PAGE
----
Modern computing employs 'multi-tasking' and has done for years. Basically, we're doing multiple things on a computer at once, and the time of the processor is being sliced up and allocated to each application by priority.
Historically this has meant that things slow down notably if one process is eating up a lot of processor time.
Dual-cored processors (and dual-processor systems) have made for truer multi-tasking. Applications that are bound to a single core will no longer be able to steal processor time from other applications running on another core. Applications are quickly being written to take advantage of multiple cores, which can almost double the speed of execution of some processor-intensive tasks, which may negate this advantage somewhat in favour of faster per-application performance.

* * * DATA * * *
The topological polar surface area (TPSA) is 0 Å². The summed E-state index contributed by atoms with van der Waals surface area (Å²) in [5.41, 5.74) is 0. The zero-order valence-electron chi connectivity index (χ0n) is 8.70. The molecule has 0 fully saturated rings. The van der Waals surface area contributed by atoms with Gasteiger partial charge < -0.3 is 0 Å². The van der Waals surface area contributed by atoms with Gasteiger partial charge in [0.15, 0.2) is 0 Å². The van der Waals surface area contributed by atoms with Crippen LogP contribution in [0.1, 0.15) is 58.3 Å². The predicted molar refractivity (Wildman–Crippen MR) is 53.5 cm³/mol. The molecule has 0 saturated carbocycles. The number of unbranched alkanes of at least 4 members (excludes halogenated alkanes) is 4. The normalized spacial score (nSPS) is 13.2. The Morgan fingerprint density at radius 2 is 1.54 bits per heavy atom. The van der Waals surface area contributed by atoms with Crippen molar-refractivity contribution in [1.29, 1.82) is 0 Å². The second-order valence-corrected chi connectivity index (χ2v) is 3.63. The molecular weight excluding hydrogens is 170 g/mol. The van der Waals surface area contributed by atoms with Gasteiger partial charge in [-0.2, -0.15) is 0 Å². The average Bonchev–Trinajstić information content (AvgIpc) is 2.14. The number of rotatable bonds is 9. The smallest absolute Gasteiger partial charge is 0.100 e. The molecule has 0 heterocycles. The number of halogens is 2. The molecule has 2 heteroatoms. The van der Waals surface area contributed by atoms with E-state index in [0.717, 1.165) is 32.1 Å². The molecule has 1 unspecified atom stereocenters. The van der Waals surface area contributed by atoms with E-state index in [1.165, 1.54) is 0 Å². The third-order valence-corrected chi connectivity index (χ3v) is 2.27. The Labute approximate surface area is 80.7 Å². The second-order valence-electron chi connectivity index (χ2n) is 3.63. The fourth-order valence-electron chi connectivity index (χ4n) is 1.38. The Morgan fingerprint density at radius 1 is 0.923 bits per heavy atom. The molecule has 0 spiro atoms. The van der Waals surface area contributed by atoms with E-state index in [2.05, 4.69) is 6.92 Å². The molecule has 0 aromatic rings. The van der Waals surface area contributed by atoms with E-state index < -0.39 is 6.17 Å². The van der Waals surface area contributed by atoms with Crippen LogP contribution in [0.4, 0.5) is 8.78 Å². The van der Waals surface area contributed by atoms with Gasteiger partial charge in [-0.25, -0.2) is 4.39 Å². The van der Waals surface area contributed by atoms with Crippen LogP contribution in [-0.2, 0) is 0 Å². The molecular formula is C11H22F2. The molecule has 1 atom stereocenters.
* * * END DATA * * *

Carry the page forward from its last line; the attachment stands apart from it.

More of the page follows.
In the simplest terms, having multiple processor cores is advantageous. Just bear in mind that an application that is bound to a single core will only execute as fast as that core will allow it. As such, a slower-clocked dual-core processor would be slower than a faster-clocked single-core processor. However, given that modern computers hardly ever run a single CPU-intensive process this shouldn't be much of an issue.